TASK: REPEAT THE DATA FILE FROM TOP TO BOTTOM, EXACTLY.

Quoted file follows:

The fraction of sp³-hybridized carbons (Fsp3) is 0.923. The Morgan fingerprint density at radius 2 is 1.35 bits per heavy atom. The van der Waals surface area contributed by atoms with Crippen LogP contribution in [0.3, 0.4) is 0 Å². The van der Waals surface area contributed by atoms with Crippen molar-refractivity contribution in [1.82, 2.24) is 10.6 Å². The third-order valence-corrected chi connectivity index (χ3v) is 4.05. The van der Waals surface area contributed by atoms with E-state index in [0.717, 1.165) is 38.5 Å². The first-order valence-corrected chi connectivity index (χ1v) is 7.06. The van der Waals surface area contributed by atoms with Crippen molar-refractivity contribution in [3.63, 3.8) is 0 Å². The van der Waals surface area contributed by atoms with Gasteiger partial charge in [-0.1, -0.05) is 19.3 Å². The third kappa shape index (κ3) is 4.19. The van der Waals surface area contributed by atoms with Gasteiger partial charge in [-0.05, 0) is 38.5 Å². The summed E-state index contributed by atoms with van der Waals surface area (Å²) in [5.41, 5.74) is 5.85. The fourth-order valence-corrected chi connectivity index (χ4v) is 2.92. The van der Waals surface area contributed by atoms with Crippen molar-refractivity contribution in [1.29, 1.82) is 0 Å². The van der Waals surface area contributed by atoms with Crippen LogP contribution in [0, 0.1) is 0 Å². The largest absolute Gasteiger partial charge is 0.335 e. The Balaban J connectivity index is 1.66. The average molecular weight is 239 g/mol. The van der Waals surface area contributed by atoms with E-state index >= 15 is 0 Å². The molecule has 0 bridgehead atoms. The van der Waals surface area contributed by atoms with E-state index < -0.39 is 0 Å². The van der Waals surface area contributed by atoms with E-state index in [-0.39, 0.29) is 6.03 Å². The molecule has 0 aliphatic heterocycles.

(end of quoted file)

The fraction of sp³-hybridized carbons (Fsp3) is 0.923. The Morgan fingerprint density at radius 2 is 1.35 bits per heavy atom. The van der Waals surface area contributed by atoms with Crippen LogP contribution in [0.3, 0.4) is 0 Å². The van der Waals surface area contributed by atoms with Crippen molar-refractivity contribution in [1.82, 2.24) is 10.6 Å². The third-order valence-corrected chi connectivity index (χ3v) is 4.05. The van der Waals surface area contributed by atoms with E-state index in [0.717, 1.165) is 38.5 Å². The first-order valence-corrected chi connectivity index (χ1v) is 7.06. The van der Waals surface area contributed by atoms with Crippen molar-refractivity contribution in [3.63, 3.8) is 0 Å². The van der Waals surface area contributed by atoms with Gasteiger partial charge in [-0.1, -0.05) is 19.3 Å². The third kappa shape index (κ3) is 4.19. The van der Waals surface area contributed by atoms with Gasteiger partial charge in [-0.05, 0) is 38.5 Å². The summed E-state index contributed by atoms with van der Waals surface area (Å²) in [5.41, 5.74) is 5.85. The fourth-order valence-corrected chi connectivity index (χ4v) is 2.92. The van der Waals surface area contributed by atoms with Crippen molar-refractivity contribution in [1.29, 1.82) is 0 Å². The van der Waals surface area contributed by atoms with Crippen LogP contribution in [0, 0.1) is 0 Å². The largest absolute Gasteiger partial charge is 0.335 e. The Balaban J connectivity index is 1.66. The average molecular weight is 239 g/mol. The van der Waals surface area contributed by atoms with E-state index >= 15 is 0 Å². The molecule has 0 bridgehead atoms. The van der Waals surface area contributed by atoms with E-state index < -0.39 is 0 Å². The van der Waals surface area contributed by atoms with E-state index in [-0.39, 0.29) is 6.03 Å². The molecule has 0 aliphatic heterocycles.